• Must Visit: Luxury shopping and dining aside, Recoleta is most famous for the dead. That’s because Cementario de la Recoleta is the final resting place of some of Argentina’s most famous citizens. The frequently ornate, often stunning, and sometimes decayed mausoleums of authors like Adolfo Bioy Casares and Silvina Ocampo — plus numerous former heads of state — make this a top destination for Buenos Aires visitors. However, it’s the grave of Eva Peron — Evita — that many come to see. Deceased in 1952, the former First Lady of Argentina still receives flowers at her grave.
  • Must Stay: In a posh neighborhood like Recoleta, it’s only natural to crash in equally high-end digs. Mio Buenos Aires is a fine place to rest at night, with its marriage of boutique charm and intimacy, plus luxury details like Frette linens and carved wooden bathtubs. At just a 10-minute walk from the cemetery and Museo Nacional de Bellas Artes, the location is hard to beat, and rates can be lower than nearby luxury properties

It's Not All Business in the Centro

There are few business districts in the world that merit much attention — you don’t see tourists flocking to La Defense in Paris, after all — but Buenos Aires’s Microcentro is an exception. The Centro, as the locals call it, is worth a visit, day or night. When the sun is still high, cafe waiters zip trays of cafe con leche across busy, potholed streets while pedestrian malls and shops of all kinds buzz with activity. Within this warren of tightly packed buildings is a good dose of traditional Porteno charm, as well as plenty of modern-day energy. Nightclubs like Bahrein call the area home, as well as food from across Latin America, like the down-home Peruvian cuisine at Chan Chan. Those seeking more monumental treats can ogle the Obelisko or try to cross Avenida Nueve de Julio — reportedly the world’s widest avenue — in one go. 

  • Must Visit: Most travelers passing through the Centro do so on their way to Casa Rosada — Argentina’s White House. Evita, of course, looms large over Casa Rosada, and free tours are offered throughout the day. However, Plaza de Mayo is arguably the more interesting sight, historically speaking. Protests here have had a major impact on Argentina’s story for centuries, from ushering in the era of Peron to serving as a constant reminder of the country’s past. The Mothers of the Plaza de Mayo still regularly gather in the plaza to seek answers about family members who disappeared without a trace during Argentina’s Dirty War in the 1970s and 80s.
  • Must Stay: Vista Sol Buenos Aires Design Hotel is stylish and simple. The look throughout blends urban materials with details like warm hardwood and black-and-white photography. The spacious fitness center and happy hours in the lobby bar are nice bonuses for such a compact hotel as well. It’s fewer than two blocks from pedestrianized Calle Florida, and a 15-minute walk from Casa Rosada and Plaza de Mayo.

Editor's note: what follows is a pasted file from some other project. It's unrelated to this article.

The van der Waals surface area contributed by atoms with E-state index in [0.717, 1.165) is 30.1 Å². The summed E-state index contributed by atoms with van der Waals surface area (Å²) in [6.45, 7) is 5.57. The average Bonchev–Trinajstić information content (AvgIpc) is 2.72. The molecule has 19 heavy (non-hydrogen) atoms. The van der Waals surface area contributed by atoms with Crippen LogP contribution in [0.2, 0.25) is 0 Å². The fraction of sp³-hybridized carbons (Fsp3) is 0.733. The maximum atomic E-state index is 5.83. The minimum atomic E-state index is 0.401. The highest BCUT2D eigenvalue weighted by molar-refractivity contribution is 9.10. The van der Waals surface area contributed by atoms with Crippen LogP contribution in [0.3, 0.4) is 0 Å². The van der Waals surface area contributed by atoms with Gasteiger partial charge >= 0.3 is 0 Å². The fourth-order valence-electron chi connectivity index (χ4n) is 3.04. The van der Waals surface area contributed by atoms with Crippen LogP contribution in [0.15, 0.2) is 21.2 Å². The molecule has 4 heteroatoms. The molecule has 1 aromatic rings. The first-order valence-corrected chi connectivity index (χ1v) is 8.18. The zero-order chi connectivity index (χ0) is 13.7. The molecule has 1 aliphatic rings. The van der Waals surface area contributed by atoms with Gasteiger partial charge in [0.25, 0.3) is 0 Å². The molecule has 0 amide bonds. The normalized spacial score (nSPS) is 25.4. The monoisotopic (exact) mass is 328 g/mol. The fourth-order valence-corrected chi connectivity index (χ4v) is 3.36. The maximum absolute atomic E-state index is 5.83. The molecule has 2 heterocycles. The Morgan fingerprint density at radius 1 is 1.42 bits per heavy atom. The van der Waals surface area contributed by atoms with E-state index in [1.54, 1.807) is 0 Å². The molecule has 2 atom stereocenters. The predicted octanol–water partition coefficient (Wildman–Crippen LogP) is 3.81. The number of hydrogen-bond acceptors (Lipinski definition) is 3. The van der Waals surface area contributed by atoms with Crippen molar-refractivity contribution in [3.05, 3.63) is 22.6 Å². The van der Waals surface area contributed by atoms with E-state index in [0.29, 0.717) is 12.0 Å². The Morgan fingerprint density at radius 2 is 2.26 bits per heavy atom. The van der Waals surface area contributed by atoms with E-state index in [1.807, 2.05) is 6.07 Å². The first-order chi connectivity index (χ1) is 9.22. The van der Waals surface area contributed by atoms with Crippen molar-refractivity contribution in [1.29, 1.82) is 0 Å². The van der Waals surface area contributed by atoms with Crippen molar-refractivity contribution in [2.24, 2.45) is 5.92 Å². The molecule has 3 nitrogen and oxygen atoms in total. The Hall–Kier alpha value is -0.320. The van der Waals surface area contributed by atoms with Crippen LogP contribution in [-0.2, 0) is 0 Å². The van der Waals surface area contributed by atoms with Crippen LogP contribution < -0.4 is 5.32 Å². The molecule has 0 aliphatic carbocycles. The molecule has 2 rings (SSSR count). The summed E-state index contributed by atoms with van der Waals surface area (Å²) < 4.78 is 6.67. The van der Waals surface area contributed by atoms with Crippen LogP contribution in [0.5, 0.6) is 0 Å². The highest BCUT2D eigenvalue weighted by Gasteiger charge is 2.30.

Get That Locals-Only Vibe in Villa Crespo (For Now, Anyway)


Hurry — there’s only so much time before Villa Crespo becomes just one more branch of the Palermo real estate brand. As anyone familiar with New York City real estate — or any major city’s housing market, really — can tell you, artsy and scrappy districts can become prohibitively expensive almost overnight. And this is to say nothing of gentrification’s impacts on already existing communities. For better or worse, Villa Crespo is a hot commodity at the moment. There are no major sights here, but it’s one of the most cosmopolitan areas of town, with different cultures mingling in streets that still feel decidedly Old World and Argentine. From famous leather-makers like Murillo 666 to major outlet shopping, or from down-home restaurants to authentic Asian plates, Villa Crespo can give you a true glimpse into contemporary life in Buenos Aires in just a few days. 

  • Must Visit: Villa Crespo isn’t known for blockbuster sights, but if you’re staying in this neighborhood, the shopping and foodie pursuits are hard to beat. Fine cocktail bars like Ocho7Ocho and pan-Latin American fusion at i Latina make Villa Crespo all the rage right now. For something a little more lively, hop a five-minute cab ride east to the Ciudad Cultural Konex. On Mondays, sip a Quilmes while waiting in line for Bomba del Tiempo, a group of musicians that gets the crowd dancing with insane drum routines. For something a little closer to home, Milonga 10 is a truly authentic tango hall that’s packed on Saturdays. 
  • Must Stay: For now, there aren’t too many options for bedding down in Villa Crespo, though that will surely change as everyone is priced out of neighboring Palermo. Thankfully, Pop Hotel is a relatively cheap and exceedingly cheerful place to crash in this in-the-know barrio. Bright colors are paired with eye-catching patterns and understated graphic-inspired art to create an upbeat vibe, near the neighborhood’s outlets and a quick walk to Palermo.

Now read our complete Buenos Aires travel guide (with hundreds of tips and pics) >>

You Might Also Like:

All products are independently selected by our writers and editors. If you buy something through our links, Oyster may earn an affiliate commission.